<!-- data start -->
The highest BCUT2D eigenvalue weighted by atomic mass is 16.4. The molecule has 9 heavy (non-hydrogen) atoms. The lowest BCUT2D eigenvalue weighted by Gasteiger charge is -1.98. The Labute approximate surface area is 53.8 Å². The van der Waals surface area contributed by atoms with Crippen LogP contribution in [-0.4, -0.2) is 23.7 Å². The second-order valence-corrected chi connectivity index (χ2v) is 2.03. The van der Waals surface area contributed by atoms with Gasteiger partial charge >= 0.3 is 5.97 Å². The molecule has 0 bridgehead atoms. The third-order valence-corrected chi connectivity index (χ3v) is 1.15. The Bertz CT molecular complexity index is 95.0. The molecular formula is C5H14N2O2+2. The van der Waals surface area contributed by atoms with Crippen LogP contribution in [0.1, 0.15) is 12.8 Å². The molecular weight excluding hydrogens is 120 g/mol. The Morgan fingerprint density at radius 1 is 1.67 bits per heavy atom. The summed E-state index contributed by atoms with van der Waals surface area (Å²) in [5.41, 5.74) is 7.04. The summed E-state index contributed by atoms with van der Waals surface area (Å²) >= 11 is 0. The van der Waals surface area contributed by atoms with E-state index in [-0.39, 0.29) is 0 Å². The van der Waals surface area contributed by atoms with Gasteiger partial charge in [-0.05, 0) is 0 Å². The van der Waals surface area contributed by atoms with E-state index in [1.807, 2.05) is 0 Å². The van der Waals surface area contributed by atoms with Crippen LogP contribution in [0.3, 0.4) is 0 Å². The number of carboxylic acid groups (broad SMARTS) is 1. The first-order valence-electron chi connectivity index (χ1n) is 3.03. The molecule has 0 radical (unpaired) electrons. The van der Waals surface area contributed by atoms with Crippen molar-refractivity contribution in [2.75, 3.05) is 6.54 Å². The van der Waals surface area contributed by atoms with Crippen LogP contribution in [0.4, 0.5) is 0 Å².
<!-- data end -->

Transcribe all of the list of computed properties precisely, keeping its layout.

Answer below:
The highest BCUT2D eigenvalue weighted by atomic mass is 16.4. The molecule has 9 heavy (non-hydrogen) atoms. The lowest BCUT2D eigenvalue weighted by Gasteiger charge is -1.98. The Labute approximate surface area is 53.8 Å². The van der Waals surface area contributed by atoms with Crippen LogP contribution in [-0.4, -0.2) is 23.7 Å². The second-order valence-corrected chi connectivity index (χ2v) is 2.03. The van der Waals surface area contributed by atoms with Gasteiger partial charge >= 0.3 is 5.97 Å². The molecule has 0 bridgehead atoms. The third-order valence-corrected chi connectivity index (χ3v) is 1.15. The Bertz CT molecular complexity index is 95.0. The molecular formula is C5H14N2O2+2. The van der Waals surface area contributed by atoms with Crippen LogP contribution in [0.1, 0.15) is 12.8 Å². The molecular weight excluding hydrogens is 120 g/mol. The Morgan fingerprint density at radius 1 is 1.67 bits per heavy atom. The summed E-state index contributed by atoms with van der Waals surface area (Å²) in [5.41, 5.74) is 7.04. The summed E-state index contributed by atoms with van der Waals surface area (Å²) >= 11 is 0. The van der Waals surface area contributed by atoms with E-state index in [-0.39, 0.29) is 0 Å². The van der Waals surface area contributed by atoms with Gasteiger partial charge in [-0.05, 0) is 0 Å². The van der Waals surface area contributed by atoms with E-state index in [1.807, 2.05) is 0 Å². The van der Waals surface area contributed by atoms with Crippen LogP contribution in [0.3, 0.4) is 0 Å². The number of carboxylic acid groups (broad SMARTS) is 1. The first-order valence-electron chi connectivity index (χ1n) is 3.03. The molecule has 0 radical (unpaired) electrons. The van der Waals surface area contributed by atoms with Crippen molar-refractivity contribution in [2.75, 3.05) is 6.54 Å². The van der Waals surface area contributed by atoms with Crippen LogP contribution in [0.4, 0.5) is 0 Å².